Lifecycle Marketing Benchmark Report

Resource Overview

This report details the findings of a joint study by Demand Metric and Marketo to study the current state of lifecycle marketing.


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It’s well known among marketing professionals that customers go through a series of stages – a lifecycle – in their relationship with vendors. Despite differences in customers and the vendors with whom they do business, the lifecycle stages are pretty universal: Awareness (also known as Attraction), Consideration, Purchase, Retention and Advocacy. What differs is how long prospects remain in each stage, what kind of experience they have while they’re there, and what must happen to advance the relationship to the next stage.

Marketing is ideally the steward of the customer journey, and it faces several challenges in fulfilling this responsibility. One of the most formidable challenges is the self-directed nature of the journey. The norm is for prospective customers to start their journey in stealth mode, making significant progress on their own without marketing and sales aid, influence or assistance. Marketing has historically presided over the Awareness stage, and together with sales, the Consideration stage. But now, customers often pass through both of these stages undetected, and marketers understandably feel some anxiety over their diminished influence in these lifecycle stages.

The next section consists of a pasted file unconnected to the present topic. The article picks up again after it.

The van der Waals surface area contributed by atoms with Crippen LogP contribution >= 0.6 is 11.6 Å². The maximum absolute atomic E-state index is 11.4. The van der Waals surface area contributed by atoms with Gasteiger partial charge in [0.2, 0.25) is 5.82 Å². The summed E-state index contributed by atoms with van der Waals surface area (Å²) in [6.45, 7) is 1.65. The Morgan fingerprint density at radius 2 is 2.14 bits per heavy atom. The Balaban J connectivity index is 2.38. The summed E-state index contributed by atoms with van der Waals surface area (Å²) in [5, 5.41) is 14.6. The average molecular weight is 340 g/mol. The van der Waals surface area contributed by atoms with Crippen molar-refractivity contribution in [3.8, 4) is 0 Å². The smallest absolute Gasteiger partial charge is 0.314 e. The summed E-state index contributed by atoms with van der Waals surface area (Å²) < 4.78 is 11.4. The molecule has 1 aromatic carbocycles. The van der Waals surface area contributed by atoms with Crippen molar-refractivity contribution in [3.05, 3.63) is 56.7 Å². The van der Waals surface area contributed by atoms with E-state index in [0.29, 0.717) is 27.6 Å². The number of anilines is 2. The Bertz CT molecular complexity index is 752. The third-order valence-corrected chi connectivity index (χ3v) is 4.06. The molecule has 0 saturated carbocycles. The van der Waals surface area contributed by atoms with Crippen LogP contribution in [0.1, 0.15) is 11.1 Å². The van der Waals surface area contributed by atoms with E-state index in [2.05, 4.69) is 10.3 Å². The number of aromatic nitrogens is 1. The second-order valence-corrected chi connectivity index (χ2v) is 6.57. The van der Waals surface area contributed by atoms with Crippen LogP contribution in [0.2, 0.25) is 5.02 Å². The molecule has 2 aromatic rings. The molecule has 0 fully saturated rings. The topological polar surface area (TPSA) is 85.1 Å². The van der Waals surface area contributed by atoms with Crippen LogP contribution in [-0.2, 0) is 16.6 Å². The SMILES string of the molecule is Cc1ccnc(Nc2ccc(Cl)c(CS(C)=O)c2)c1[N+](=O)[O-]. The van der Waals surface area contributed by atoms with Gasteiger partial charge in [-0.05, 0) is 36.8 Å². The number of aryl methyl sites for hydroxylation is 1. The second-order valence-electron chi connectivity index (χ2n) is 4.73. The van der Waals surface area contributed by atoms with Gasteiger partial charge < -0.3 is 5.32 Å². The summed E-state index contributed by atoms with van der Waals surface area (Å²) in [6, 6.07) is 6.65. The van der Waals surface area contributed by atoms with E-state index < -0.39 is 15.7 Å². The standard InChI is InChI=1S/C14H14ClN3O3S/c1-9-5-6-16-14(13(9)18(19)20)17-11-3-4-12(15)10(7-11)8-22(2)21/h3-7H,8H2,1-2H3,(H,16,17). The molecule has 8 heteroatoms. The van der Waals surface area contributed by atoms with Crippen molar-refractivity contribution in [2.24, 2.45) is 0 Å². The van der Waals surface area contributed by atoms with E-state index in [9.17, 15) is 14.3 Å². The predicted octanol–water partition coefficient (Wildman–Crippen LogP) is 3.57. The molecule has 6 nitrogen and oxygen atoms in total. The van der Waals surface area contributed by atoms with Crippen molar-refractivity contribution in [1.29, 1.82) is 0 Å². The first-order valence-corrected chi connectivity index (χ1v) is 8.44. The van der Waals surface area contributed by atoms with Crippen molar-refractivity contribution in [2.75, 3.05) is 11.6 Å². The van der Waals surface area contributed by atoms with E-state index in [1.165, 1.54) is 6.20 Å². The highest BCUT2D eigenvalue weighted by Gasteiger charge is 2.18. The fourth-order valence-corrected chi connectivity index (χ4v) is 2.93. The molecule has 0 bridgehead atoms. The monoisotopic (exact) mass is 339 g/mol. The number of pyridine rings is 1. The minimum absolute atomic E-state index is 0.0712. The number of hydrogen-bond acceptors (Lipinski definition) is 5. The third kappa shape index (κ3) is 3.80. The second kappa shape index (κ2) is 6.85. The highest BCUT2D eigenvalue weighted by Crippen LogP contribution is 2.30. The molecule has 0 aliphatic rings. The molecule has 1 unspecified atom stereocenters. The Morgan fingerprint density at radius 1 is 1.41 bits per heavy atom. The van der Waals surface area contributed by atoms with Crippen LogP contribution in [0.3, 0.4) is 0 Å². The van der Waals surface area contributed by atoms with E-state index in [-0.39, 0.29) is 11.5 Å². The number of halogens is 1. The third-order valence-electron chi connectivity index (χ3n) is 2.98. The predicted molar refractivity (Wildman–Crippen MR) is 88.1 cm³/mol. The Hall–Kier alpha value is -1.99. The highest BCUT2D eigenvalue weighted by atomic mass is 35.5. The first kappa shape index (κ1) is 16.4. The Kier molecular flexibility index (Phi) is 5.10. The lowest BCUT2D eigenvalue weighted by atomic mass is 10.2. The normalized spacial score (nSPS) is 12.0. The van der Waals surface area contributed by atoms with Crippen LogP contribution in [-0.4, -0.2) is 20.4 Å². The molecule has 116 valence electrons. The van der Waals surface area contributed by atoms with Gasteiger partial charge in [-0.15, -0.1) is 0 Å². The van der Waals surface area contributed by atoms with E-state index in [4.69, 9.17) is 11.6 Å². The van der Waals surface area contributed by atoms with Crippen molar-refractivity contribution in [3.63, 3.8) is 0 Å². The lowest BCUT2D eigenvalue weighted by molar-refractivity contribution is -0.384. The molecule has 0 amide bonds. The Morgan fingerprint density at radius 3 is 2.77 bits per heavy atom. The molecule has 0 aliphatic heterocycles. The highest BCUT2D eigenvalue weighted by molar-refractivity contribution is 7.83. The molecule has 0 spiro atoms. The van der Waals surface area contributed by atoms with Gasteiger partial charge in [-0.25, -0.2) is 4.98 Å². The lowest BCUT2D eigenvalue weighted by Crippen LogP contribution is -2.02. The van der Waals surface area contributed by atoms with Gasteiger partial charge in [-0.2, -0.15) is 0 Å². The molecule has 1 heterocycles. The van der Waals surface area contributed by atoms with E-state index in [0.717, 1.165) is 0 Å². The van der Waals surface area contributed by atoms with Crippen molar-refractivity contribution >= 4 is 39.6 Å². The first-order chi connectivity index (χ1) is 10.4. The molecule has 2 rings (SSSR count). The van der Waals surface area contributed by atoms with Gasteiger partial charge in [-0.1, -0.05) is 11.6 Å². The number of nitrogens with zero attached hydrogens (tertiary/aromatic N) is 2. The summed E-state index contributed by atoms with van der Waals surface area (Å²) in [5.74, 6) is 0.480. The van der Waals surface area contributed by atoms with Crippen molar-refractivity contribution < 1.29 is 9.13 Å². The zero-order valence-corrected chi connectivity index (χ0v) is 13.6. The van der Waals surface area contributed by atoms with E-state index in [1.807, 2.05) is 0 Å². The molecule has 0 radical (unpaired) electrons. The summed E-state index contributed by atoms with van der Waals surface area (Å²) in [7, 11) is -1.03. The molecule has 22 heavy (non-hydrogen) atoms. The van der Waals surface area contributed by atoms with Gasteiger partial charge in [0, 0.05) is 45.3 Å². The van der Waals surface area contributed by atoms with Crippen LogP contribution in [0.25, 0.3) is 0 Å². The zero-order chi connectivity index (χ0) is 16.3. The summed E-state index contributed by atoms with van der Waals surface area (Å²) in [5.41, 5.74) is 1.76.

While the stages of the customer journey are well known, from the customers’ perspective traversing them is sometimes a bumpy ride. Customers don’t view their relationship with vendors as a series of stages, each with a different conductor who may or may not know what transpired in a previous stage. Customers want a smooth journey and expect vendors to know the history of their relationships and the content already consumed; they don’t want to have to re-explain their needs and interests each time they transition to a new stage. They prefer seamless, consistent quality across all touch points and stages of the relationship, regardless of the device or channels through which interaction occurs. They value one-to-one, contextually relevant engagement that is sensitive to who they are, what they do and where they’re going.


Table of Contents

  1. Introduction
  2. Ownership & Understanding
  3. Customer Lifecycle Marketing Benefits & Challenges
  4. Lifecycle Marketing Critical Success Factors
  5. The Revenue Impact of Customer Lifecycle Marketing
  6. Lifecycle Marketing Action Plan
  7. Acknowledgements